Would you like to learn how to speak a new language fast? How about learning to code or write sales copy? Perhaps you were promoted and want to improve your leadership skills faster?
Canadian Scott Young is the author of Ultralearning: Master Hard Skills, Outsmart the Competition, and Accelerate Your Career.
The book represents the culmination of Young’s approach to learning new skills rapidly. Young completed a MIT challenge in 2011-2012, whereby he learned the entire four-year curriculum for computer science in one year without taking any classes.
Later, Young and a roommate traveled around the world for a year without speaking English. Immersing themselves in the languages of each country, they learned how to speak Spanish, French, Portuguese, Korean and Mandarin. After this trip, Young taught himself how to draw professional portraits.
Condensing 10,000 Hours
According to writers like Malcolm Gladwell, mastering a new skill can take up to 10,000 hours. That’s more than one person can possibly achieve in four years, let alone one, no matter how focused or productive.
Young’s approach to learning involves focusing intensely on a single discipline, taking on challenges and getting feedback fast. If you don’t have 10,000 hours, Young recommends aspiring ultralearners reframe what mastery of a skill looks like.
He explained that almost anyone can learn how to “have conversations” and “travel effortlessly” in five or even 10 languages. However, becoming proficient enough to write a PhD dissertation in another language requires living in a country for a decade or more.
“If mastery [means] something less ambitious…that you are competent with a skillset, then it’s totally possible for people to learn dozens or more skills,” he says.
Advancing At Work Faster
Learning new skills like coding or even copywriting rapidly could help you advance at work. In Ultralearning, Young features Colby Durant. An intern at a web design firm, she wanted to learn how to write sales copy. So Durant asked herself why she wanted to learn this new skill.
“Usually, you’re not [trying] to learn copywriting in a vacuum. It’s for some purpose,” Young says. “I always suggest starting with, ‘Where do you actually want to use this skill?’”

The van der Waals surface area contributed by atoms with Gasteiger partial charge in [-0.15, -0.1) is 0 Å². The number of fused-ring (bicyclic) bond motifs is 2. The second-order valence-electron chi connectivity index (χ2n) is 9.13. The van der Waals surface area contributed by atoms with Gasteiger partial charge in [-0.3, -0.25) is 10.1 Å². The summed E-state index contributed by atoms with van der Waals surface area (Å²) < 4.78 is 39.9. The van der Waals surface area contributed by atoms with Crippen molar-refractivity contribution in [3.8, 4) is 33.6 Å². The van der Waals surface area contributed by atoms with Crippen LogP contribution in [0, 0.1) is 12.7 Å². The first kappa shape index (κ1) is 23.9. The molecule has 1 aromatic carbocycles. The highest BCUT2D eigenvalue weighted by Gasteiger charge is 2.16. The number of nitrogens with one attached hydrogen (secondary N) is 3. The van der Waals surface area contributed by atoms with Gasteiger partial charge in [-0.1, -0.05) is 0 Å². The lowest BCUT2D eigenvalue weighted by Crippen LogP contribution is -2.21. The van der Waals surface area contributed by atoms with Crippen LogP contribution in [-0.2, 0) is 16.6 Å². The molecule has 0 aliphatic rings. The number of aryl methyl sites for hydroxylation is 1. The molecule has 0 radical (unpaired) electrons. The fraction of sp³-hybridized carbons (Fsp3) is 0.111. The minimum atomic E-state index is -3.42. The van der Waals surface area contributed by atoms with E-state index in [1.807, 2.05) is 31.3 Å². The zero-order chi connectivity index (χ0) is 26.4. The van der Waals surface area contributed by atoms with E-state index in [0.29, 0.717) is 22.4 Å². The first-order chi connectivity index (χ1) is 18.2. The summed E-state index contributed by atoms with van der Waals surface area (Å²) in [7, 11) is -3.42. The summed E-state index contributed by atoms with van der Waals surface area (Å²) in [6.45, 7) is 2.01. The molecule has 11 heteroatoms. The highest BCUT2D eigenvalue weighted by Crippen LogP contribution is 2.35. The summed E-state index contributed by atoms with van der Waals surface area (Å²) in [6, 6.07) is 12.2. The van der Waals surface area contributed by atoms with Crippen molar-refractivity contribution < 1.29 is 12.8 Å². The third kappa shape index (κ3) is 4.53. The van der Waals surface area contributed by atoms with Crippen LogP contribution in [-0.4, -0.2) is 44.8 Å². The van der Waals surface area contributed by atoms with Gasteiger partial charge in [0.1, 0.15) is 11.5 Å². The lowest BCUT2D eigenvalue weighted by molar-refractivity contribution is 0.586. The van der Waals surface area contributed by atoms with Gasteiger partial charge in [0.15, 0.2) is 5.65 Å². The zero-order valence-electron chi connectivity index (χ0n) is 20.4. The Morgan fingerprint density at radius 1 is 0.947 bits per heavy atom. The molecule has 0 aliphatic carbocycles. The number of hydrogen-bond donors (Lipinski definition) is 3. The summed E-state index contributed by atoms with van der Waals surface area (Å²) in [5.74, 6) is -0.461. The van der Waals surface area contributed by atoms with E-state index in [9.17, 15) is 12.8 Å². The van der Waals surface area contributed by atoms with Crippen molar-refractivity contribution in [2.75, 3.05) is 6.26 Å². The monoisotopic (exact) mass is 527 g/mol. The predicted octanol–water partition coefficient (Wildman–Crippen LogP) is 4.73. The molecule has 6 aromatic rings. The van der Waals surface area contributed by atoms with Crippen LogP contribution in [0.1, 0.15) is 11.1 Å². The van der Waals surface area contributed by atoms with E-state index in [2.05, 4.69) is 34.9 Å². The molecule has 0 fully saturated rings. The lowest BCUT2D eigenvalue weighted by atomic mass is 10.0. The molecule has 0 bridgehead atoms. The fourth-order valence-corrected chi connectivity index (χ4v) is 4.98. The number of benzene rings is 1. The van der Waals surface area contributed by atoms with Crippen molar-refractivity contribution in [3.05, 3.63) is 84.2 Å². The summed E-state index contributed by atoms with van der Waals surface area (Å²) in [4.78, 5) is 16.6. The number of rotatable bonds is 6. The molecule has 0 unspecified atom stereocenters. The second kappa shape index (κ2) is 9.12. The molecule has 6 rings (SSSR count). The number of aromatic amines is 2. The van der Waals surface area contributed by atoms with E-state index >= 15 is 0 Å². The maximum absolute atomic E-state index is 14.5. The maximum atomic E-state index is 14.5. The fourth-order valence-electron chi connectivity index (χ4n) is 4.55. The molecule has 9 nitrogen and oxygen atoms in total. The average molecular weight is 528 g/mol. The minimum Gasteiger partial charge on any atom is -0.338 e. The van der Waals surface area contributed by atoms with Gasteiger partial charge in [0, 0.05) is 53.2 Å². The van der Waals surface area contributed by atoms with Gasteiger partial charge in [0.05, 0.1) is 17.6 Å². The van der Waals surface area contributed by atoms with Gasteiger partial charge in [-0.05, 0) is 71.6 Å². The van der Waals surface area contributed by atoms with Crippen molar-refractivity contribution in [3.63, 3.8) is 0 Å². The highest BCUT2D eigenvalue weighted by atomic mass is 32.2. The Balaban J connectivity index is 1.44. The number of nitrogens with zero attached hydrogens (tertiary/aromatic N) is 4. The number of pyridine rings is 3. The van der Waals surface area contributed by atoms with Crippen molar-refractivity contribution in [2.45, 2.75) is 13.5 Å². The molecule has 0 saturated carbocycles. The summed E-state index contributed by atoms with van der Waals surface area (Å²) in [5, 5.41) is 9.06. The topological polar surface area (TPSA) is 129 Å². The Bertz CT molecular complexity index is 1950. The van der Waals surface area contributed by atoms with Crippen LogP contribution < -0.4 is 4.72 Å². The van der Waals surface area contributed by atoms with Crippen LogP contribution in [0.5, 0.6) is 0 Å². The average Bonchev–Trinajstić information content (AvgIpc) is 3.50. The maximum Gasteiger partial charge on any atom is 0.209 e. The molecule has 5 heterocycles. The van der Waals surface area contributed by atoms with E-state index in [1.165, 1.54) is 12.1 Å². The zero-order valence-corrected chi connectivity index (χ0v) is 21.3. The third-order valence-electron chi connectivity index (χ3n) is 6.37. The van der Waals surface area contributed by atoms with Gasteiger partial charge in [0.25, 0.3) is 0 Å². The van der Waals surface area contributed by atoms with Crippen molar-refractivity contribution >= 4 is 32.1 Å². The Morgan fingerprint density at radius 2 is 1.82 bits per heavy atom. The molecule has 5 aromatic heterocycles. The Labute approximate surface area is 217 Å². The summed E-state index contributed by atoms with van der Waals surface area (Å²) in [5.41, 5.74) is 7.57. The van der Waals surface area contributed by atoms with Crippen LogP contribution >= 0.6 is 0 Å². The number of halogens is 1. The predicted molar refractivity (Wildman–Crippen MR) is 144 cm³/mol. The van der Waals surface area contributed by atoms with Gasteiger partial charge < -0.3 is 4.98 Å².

A good ultralearner is motivated to succeed and excited by the project. Durant read multiple books on the subject and sought out opportunities to apply what she’d learned and get feedback from her accomplished peers.
“Often we’re not just trying to learn something on its own. We’re learning it because we think it will help with something else,” she told Young.
Later, Durant received a promotion for her extra work. That said, it’s not possible to learn every skill fast simply by consuming books and taking courses and taking on side projects. Young also suggests interviewing people who are further along in a discipline than you are.
“We want to talk to someone who has this skill and get a sense of how they acquired it and get a sense of how it impacts their goals,” she said.
Aspiring ultralearners can find people to interview at work, conferences, via social media and in online forums. Interviewing an expert should also help you chart the progression of your learning from novice to competent.
A chief marketing officer, for example, might reveal some of the mistakes they made early in their career and what they value in new hires. From there, you can go out into the marketplace with a more refined skill set.
“Many people, particularly introverts among us, recoil at the idea of reaching out and asking a stranger for advice. They worry they’ll be rejected, ignored or even yelled at for presuming to take up a person’s time,” Young wrote.
“This rarely happens,” he said. “Most experts are willing to offer advice and are flattered by the thought that someone wants to learn from their experience.”
Ultimately, learning is a lifelong pursuit, and deciding what skills you want to acquire is a question worth asking at every stage of your career.
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